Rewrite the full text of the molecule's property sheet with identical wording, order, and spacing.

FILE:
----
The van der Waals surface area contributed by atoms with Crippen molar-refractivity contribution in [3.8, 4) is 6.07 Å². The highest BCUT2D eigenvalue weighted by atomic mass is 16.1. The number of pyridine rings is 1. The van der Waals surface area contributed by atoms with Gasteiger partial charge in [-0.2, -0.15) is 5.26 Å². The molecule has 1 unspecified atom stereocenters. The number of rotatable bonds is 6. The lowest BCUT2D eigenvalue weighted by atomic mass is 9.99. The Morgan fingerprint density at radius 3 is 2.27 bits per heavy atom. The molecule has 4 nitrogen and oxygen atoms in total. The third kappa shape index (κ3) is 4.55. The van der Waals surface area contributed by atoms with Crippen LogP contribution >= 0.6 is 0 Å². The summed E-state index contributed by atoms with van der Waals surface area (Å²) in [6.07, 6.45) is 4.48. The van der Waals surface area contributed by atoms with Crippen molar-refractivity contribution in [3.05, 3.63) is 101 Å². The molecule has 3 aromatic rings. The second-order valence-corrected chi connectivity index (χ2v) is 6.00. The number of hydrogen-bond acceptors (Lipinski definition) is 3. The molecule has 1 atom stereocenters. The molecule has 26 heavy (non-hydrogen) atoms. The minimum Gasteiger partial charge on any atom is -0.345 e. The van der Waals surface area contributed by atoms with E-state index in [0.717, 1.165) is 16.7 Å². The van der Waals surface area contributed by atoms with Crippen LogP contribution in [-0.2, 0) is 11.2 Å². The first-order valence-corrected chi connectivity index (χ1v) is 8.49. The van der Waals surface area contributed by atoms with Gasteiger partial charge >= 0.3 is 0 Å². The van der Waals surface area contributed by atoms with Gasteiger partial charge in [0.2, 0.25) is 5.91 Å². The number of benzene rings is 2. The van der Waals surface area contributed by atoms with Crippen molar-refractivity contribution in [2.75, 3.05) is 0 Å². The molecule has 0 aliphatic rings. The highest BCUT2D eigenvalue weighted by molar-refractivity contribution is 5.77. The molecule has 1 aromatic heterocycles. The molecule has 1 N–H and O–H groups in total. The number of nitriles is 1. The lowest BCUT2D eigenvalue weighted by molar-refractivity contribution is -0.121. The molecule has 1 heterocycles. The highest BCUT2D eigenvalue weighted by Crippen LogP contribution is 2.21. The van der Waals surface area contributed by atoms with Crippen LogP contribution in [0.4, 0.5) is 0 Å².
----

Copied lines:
The van der Waals surface area contributed by atoms with Crippen molar-refractivity contribution in [3.8, 4) is 6.07 Å². The highest BCUT2D eigenvalue weighted by atomic mass is 16.1. The number of pyridine rings is 1. The van der Waals surface area contributed by atoms with Gasteiger partial charge in [-0.2, -0.15) is 5.26 Å². The molecule has 1 unspecified atom stereocenters. The number of rotatable bonds is 6. The lowest BCUT2D eigenvalue weighted by atomic mass is 9.99. The Morgan fingerprint density at radius 3 is 2.27 bits per heavy atom. The molecule has 4 nitrogen and oxygen atoms in total. The third kappa shape index (κ3) is 4.55. The van der Waals surface area contributed by atoms with Crippen LogP contribution >= 0.6 is 0 Å². The summed E-state index contributed by atoms with van der Waals surface area (Å²) in [6.07, 6.45) is 4.48. The van der Waals surface area contributed by atoms with Crippen molar-refractivity contribution in [3.05, 3.63) is 101 Å². The molecule has 3 aromatic rings. The second-order valence-corrected chi connectivity index (χ2v) is 6.00. The number of hydrogen-bond acceptors (Lipinski definition) is 3. The molecule has 1 atom stereocenters. The molecule has 26 heavy (non-hydrogen) atoms. The minimum Gasteiger partial charge on any atom is -0.345 e. The van der Waals surface area contributed by atoms with E-state index in [0.717, 1.165) is 16.7 Å². The van der Waals surface area contributed by atoms with Crippen LogP contribution in [-0.2, 0) is 11.2 Å². The first-order valence-corrected chi connectivity index (χ1v) is 8.49. The van der Waals surface area contributed by atoms with Gasteiger partial charge >= 0.3 is 0 Å². The van der Waals surface area contributed by atoms with Gasteiger partial charge in [0.2, 0.25) is 5.91 Å². The number of benzene rings is 2. The van der Waals surface area contributed by atoms with Crippen molar-refractivity contribution in [2.75, 3.05) is 0 Å². The molecule has 0 aliphatic rings. The highest BCUT2D eigenvalue weighted by molar-refractivity contribution is 5.77. The molecule has 1 aromatic heterocycles. The molecule has 1 N–H and O–H groups in total. The number of nitriles is 1. The lowest BCUT2D eigenvalue weighted by molar-refractivity contribution is -0.121. The molecule has 1 heterocycles. The highest BCUT2D eigenvalue weighted by Crippen LogP contribution is 2.21. The van der Waals surface area contributed by atoms with Crippen LogP contribution in [0.4, 0.5) is 0 Å².